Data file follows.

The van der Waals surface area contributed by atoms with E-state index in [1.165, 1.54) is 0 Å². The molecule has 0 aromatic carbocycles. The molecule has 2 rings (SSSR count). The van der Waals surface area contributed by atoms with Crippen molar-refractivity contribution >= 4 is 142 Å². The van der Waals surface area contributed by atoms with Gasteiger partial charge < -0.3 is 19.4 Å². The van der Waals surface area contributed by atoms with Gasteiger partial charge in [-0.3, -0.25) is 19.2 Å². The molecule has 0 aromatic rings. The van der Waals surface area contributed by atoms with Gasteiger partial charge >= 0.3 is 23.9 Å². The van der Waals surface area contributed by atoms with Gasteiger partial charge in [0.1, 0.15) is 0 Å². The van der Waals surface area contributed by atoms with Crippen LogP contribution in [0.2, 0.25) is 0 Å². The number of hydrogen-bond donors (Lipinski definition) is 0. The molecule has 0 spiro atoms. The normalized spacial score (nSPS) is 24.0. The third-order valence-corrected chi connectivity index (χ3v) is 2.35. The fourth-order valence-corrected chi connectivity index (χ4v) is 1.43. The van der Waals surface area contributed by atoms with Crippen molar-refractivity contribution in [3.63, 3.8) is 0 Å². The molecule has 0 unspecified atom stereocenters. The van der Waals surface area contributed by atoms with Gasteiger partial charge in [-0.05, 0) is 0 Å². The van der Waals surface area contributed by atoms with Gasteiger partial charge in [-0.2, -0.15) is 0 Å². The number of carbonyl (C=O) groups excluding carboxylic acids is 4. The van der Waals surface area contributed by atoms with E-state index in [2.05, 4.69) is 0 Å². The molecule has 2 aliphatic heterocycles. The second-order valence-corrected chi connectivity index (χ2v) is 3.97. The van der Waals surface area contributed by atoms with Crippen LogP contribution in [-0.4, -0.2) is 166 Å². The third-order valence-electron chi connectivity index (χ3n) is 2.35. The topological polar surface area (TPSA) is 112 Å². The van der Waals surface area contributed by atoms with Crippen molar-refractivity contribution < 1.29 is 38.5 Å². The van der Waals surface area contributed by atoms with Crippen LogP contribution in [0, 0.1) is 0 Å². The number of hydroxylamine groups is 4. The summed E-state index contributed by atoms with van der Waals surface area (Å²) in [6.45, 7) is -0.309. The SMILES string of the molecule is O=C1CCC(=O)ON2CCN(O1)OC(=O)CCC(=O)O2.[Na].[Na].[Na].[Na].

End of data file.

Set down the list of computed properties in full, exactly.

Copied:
The van der Waals surface area contributed by atoms with E-state index in [1.165, 1.54) is 0 Å². The molecule has 0 aromatic carbocycles. The molecule has 2 rings (SSSR count). The van der Waals surface area contributed by atoms with Crippen molar-refractivity contribution >= 4 is 142 Å². The van der Waals surface area contributed by atoms with Gasteiger partial charge < -0.3 is 19.4 Å². The van der Waals surface area contributed by atoms with Gasteiger partial charge in [-0.3, -0.25) is 19.2 Å². The molecule has 0 aromatic rings. The van der Waals surface area contributed by atoms with Gasteiger partial charge >= 0.3 is 23.9 Å². The van der Waals surface area contributed by atoms with Gasteiger partial charge in [0.1, 0.15) is 0 Å². The van der Waals surface area contributed by atoms with Crippen LogP contribution in [0.2, 0.25) is 0 Å². The number of hydrogen-bond donors (Lipinski definition) is 0. The molecule has 0 spiro atoms. The normalized spacial score (nSPS) is 24.0. The third-order valence-corrected chi connectivity index (χ3v) is 2.35. The fourth-order valence-corrected chi connectivity index (χ4v) is 1.43. The van der Waals surface area contributed by atoms with Crippen molar-refractivity contribution in [3.63, 3.8) is 0 Å². The molecule has 0 unspecified atom stereocenters. The van der Waals surface area contributed by atoms with Gasteiger partial charge in [-0.05, 0) is 0 Å². The van der Waals surface area contributed by atoms with Gasteiger partial charge in [-0.2, -0.15) is 0 Å². The number of carbonyl (C=O) groups excluding carboxylic acids is 4. The van der Waals surface area contributed by atoms with E-state index in [2.05, 4.69) is 0 Å². The molecule has 2 aliphatic heterocycles. The second-order valence-corrected chi connectivity index (χ2v) is 3.97. The van der Waals surface area contributed by atoms with Crippen LogP contribution in [-0.4, -0.2) is 166 Å². The third-order valence-electron chi connectivity index (χ3n) is 2.35. The topological polar surface area (TPSA) is 112 Å². The van der Waals surface area contributed by atoms with Crippen molar-refractivity contribution < 1.29 is 38.5 Å². The van der Waals surface area contributed by atoms with Crippen LogP contribution in [0, 0.1) is 0 Å². The number of hydroxylamine groups is 4. The summed E-state index contributed by atoms with van der Waals surface area (Å²) in [6.45, 7) is -0.309. The SMILES string of the molecule is O=C1CCC(=O)ON2CCN(O1)OC(=O)CCC(=O)O2.[Na].[Na].[Na].[Na].